New Zealand squash coach Paul Hornsby is hoping his charges can build on a promising singles campaign when their doubles combinations take the courts later today (NZ time).
The Kiwis grabbed a bronze in the women's singles today when Joelle King beat England's Alison Waters in three sets in the third v fourth playoff in Glasgow.
Hornsby was well-pleased with his charges' efforts, which also saw their second-ranked men's player Campbell Grayson make the medal rounds before bowing out in a five-set quarterfinal marathon.
"When the team was first selected, it was only Joelle that was selected as a singles player," Hornsby said.
"So she was the player that we were putting our hopes on to bring back a medal.
"But the other five players were given the green light by the New Zealand Olympic Committee and it's been worth its weight in gold. It's kept them sharp, they've all played really really well."
Hornsby said 12th seed Grayson's 11-8 11-7 6-11 8-11 6-11 loss to Indian fourth seed Saurav Ghosal was a terrific display that was almost rewarded with a semifinal berth.
"But another way of looking at it is that if he did [win], he would have played again yesterday and again today - so he's had a couple of days to come down from that and switch his focus to the doubles."
New Zealand's best chance of a doubles medal - after winning gold in the women's event and silver in the mixed in 2010 - is the mixed combination of King and Martin Knight.
The silver medallists from Delhi are the second seeds behind the Australian duo of Cameron Pilley and Kasey Pilley
"They're a proven partnership," Hornsby said.
"Things have changed since then with the tin lower on the court, and I think that's potentially in our favour. Joelle's a very aggressive, attacking player and she moves very well, so hopefully she can soak up the opposition's attacking stuff and capitalise on that.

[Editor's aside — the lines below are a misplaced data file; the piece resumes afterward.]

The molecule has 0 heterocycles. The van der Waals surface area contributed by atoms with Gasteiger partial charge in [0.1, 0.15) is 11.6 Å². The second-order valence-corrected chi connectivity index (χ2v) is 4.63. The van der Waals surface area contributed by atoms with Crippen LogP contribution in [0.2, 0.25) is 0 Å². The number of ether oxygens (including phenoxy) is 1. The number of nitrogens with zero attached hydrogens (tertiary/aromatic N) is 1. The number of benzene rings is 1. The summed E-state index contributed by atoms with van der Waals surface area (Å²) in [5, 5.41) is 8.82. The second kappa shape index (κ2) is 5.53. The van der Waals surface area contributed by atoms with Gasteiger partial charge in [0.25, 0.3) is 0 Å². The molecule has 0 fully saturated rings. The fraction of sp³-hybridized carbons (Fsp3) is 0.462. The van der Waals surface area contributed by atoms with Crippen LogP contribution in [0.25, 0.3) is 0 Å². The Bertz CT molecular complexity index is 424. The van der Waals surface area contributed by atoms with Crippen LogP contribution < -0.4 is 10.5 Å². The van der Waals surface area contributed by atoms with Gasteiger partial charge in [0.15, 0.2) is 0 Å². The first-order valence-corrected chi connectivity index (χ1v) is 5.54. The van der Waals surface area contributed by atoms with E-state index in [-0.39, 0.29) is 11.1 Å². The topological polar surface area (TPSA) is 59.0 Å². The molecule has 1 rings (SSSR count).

"Joelle's moved on leaps and bounds since Delhi and Martin's playing some of the best squash of his life."
Knight and Grayson will be favoured to at least initially emerge from Pool E in the men's doubles, as the fifth seeds are playing their third Commonwealth Games together.
"The fourth seeds are a Scottish pair made up of players lower-ranked - one of them is not even on the professional circuit. But they won't be reading anything into that - they are a proven doubles pair," Hornsby said.
"The No 1 seeds are the English boys, Nick [Matthews] and Adrian [Grant], who won it last time. Nick's obviously world champion and Adrian is a left-hander - which is very advantageous in doubles - and a great athlete."
Hornsby thinks the NZ doubles teams may be better-prepared than most of their rivals through after a number of training camps and a warm-up series with Malaysia and India in Malaysia - despite the country's top players being scattered across the globe.
They will also need to bank on their fitness during the gruelling 11-day programme of singles and doubles.
"That's not a surprise to us - we've known that a long time.
"We were always hoping Joelle would get through to the final day, and she was always going to feature in both the women's and mixed doubles.
"She's put a little bit more into the conditioning side of things."
King, who won women's gold in 2010 with Jaclyn Hawkes, will team up rookie Amanda Landers-Murphy as sixth seeds.
The other Kiwi women's pair is Megan Craig and Kylie Lindsay; Paul Coll and Lance Beddoes will contest the men's event, while Coll and Landers-Murphy team up in the mixed.